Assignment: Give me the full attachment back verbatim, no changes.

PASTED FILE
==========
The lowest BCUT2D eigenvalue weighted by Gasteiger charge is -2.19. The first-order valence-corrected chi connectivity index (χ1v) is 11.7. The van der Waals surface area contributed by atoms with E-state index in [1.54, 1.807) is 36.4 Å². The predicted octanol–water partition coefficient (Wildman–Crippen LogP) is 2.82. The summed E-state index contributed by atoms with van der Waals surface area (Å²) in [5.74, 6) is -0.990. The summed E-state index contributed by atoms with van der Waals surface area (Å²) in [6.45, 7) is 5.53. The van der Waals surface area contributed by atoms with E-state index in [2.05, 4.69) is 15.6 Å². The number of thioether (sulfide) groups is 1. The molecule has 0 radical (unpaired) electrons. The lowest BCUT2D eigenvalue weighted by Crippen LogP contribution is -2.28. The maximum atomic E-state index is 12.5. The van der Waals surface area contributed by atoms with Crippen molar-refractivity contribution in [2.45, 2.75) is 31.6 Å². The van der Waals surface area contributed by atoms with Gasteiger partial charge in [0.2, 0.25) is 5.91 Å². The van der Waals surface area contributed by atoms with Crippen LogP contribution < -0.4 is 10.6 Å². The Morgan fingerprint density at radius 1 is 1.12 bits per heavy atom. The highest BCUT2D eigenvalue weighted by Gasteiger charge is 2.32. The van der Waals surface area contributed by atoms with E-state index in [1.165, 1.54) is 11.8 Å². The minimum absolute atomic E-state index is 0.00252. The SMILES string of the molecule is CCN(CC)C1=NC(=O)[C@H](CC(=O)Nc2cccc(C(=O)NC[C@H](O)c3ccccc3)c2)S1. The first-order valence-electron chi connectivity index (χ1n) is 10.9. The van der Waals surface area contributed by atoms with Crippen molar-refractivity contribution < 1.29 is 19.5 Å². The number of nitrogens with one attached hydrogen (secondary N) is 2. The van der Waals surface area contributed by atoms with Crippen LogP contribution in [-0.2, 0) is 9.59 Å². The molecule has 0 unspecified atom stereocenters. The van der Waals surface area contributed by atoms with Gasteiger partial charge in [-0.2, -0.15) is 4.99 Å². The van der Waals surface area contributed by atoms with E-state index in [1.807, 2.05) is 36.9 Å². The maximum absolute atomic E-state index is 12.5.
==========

The lowest BCUT2D eigenvalue weighted by Gasteiger charge is -2.19. The first-order valence-corrected chi connectivity index (χ1v) is 11.7. The van der Waals surface area contributed by atoms with E-state index in [1.54, 1.807) is 36.4 Å². The predicted octanol–water partition coefficient (Wildman–Crippen LogP) is 2.82. The summed E-state index contributed by atoms with van der Waals surface area (Å²) in [5.74, 6) is -0.990. The summed E-state index contributed by atoms with van der Waals surface area (Å²) in [6.45, 7) is 5.53. The van der Waals surface area contributed by atoms with E-state index in [2.05, 4.69) is 15.6 Å². The number of thioether (sulfide) groups is 1. The molecule has 0 radical (unpaired) electrons. The lowest BCUT2D eigenvalue weighted by Crippen LogP contribution is -2.28. The maximum atomic E-state index is 12.5. The van der Waals surface area contributed by atoms with Crippen molar-refractivity contribution in [2.45, 2.75) is 31.6 Å². The van der Waals surface area contributed by atoms with Gasteiger partial charge in [0.2, 0.25) is 5.91 Å². The van der Waals surface area contributed by atoms with Crippen LogP contribution < -0.4 is 10.6 Å². The Morgan fingerprint density at radius 1 is 1.12 bits per heavy atom. The highest BCUT2D eigenvalue weighted by Gasteiger charge is 2.32. The van der Waals surface area contributed by atoms with E-state index in [1.165, 1.54) is 11.8 Å². The minimum absolute atomic E-state index is 0.00252. The SMILES string of the molecule is CCN(CC)C1=NC(=O)[C@H](CC(=O)Nc2cccc(C(=O)NC[C@H](O)c3ccccc3)c2)S1. The first-order valence-electron chi connectivity index (χ1n) is 10.9. The van der Waals surface area contributed by atoms with Crippen molar-refractivity contribution < 1.29 is 19.5 Å². The number of nitrogens with one attached hydrogen (secondary N) is 2. The van der Waals surface area contributed by atoms with Crippen LogP contribution in [-0.2, 0) is 9.59 Å². The molecule has 0 unspecified atom stereocenters. The van der Waals surface area contributed by atoms with Gasteiger partial charge in [-0.2, -0.15) is 4.99 Å². The van der Waals surface area contributed by atoms with E-state index in [1.807, 2.05) is 36.9 Å². The maximum absolute atomic E-state index is 12.5.